Evergrande Sees Best Start to Year Since 2018 as Sales Surge
(Bloomberg) -- China Evergrande Group saw its sales off to the best start in three years, as the country’s monetary easing policies drove up real estate demand.
One of China’s largest developers recorded a 43% jump in January sales to 58.1 billion yuan ($9 billion), the largest monthly increase since 2018, according to Bloomberg calculations based on data released by the company. Average selling prices rose 1.4% from December, following a brief decline amid fears of a cash crunch that sent the property giant’s onshore bonds to record lows.
The January sales is “one of the fastest among peers,” because of Evergrande’s proactive sales strategy, CGS-CIMB Securities property analyst Raymond Cheng wrote in a note Thursday.
A loose monetary easing aimed at shoring up the Chinese economy amid the Covid-19 pandemic has spurred a rebound in prices in some Chinese cities, forcing the central bank to cap loans for the real estate sector in January for the first time. Authorities in Shanghai and Shenzhen have taken further steps this year to cool the local housing markets following a resurgence in prices.
A new round of property austerity measures and gradual normalization of monetary and fiscal policies may dent China’s residential sales growth this year, Citic Securities Co.’s head of fixed-income research Ming Ming wrote in note Wednesday.
Evergrande, saddled with a debt pile of almost $120 billion last year, is targeting 750 billion yuan in contracted sales for 2021, 3.6% higher than 2020. The company is resorting to steep price cuts in the new year in an apparent bid to hit the sales target and tackle its debt problem, offering discounts of more than 20% on new apartments this month. In an unusual sales pitch last month, it briefly offered to fully reimburse buyers some of its retail properties if they pay in full upfront.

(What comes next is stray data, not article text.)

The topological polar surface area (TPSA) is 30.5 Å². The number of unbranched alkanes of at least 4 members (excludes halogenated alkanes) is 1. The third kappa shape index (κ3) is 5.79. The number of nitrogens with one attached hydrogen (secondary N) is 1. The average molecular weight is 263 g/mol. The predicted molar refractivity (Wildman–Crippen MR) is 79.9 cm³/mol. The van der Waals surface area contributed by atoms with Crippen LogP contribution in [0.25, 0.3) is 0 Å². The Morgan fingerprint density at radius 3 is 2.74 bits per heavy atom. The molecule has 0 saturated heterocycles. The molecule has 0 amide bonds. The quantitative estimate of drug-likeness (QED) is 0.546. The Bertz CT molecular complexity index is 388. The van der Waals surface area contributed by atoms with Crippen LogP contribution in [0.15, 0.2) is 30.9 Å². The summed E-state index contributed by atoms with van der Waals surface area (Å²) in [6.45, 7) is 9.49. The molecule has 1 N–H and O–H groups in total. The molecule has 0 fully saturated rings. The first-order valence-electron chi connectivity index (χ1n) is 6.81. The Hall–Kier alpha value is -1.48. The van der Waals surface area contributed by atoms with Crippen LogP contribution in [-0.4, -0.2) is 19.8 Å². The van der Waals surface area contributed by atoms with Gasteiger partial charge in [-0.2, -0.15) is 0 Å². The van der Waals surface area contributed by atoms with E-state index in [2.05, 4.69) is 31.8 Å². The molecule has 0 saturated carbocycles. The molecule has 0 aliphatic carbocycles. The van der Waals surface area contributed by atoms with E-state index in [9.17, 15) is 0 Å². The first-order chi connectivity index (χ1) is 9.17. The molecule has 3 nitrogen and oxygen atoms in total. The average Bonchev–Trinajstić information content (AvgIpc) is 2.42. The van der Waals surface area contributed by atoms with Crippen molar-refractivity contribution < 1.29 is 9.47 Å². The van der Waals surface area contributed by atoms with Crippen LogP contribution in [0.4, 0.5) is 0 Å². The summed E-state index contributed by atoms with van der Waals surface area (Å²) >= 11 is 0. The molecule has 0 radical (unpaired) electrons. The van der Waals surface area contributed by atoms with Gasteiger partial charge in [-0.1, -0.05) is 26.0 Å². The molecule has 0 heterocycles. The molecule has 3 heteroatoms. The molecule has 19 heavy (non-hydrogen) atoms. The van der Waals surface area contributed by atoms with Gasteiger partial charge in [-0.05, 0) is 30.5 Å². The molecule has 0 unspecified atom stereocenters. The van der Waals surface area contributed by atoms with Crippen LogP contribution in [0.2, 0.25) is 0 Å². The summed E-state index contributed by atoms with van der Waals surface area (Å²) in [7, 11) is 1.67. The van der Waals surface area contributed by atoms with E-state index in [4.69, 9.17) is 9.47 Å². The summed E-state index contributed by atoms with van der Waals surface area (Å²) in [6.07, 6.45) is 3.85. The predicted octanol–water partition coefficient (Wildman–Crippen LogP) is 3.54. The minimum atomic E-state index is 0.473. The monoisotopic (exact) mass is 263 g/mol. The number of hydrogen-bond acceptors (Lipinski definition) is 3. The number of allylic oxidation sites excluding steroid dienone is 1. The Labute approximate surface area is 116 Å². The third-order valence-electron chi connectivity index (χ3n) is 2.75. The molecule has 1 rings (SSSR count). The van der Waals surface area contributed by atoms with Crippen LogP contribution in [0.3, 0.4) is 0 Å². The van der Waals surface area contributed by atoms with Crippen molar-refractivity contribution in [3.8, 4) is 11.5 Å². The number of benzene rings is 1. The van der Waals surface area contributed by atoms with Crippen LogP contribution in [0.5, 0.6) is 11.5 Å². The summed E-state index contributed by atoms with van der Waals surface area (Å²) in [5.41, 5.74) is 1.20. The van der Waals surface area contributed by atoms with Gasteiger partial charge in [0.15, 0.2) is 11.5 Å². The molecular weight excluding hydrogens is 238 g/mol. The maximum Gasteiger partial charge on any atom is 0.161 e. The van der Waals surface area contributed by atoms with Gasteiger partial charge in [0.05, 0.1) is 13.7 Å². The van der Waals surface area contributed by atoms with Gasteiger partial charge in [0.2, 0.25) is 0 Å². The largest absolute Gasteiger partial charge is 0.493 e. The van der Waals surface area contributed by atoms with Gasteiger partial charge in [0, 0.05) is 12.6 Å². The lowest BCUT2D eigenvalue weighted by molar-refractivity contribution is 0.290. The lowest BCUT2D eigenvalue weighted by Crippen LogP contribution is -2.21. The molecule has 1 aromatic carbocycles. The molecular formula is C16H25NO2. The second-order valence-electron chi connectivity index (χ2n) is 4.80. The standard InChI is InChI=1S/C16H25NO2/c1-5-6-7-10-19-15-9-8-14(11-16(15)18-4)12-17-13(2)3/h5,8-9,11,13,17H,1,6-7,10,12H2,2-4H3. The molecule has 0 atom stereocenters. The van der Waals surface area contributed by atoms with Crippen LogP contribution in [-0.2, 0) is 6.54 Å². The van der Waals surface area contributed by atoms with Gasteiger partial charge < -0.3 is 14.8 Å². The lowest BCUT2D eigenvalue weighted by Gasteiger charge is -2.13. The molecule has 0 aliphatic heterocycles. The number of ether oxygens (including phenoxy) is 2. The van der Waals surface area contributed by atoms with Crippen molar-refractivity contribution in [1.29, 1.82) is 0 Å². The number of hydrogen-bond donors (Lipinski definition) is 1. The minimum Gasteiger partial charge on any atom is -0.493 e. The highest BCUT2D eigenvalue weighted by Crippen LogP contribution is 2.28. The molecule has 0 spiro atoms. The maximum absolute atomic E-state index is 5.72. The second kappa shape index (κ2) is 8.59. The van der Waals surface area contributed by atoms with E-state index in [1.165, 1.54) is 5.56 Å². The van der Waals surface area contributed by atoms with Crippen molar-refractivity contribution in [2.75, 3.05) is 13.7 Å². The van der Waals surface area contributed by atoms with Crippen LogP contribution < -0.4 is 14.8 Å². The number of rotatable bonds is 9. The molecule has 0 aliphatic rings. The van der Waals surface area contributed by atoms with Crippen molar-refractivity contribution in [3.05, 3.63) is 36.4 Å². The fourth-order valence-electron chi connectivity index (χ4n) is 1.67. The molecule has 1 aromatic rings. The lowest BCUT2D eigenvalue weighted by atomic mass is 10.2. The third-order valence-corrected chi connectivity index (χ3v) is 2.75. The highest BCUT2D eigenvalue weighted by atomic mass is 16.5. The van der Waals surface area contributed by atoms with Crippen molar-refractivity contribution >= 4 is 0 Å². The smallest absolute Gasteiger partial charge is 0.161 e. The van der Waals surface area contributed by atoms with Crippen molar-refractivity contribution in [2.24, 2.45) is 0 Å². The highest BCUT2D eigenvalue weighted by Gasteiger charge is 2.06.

Part of Evergrande’s pressure comes from new requirements imposed by China’s regulator known as the “three red lines.” Developers must meet these metrics in order to increase their borrowing, and Evergrande’s latest financial figures suggest it breached all three. Adhering to one may mean the company can increase its debt by 5% under the rules.
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Shares of Evergrande fell 0.8% during Hong Kong trading, under-performing the benchmark Hang Seng Index. Its 8.75% dollar bond due 2025 rose 0.3 cent on the dollar to 82.5 cents as of 9:15 am in Hong Kong, according to prices compiled by Bloomberg.
The company’s electric vehicle affiliate also surged as much as 17% to a fresh high in Hong Kong, after it released photos and video footage of its first batch of cars undergoing a winter test.
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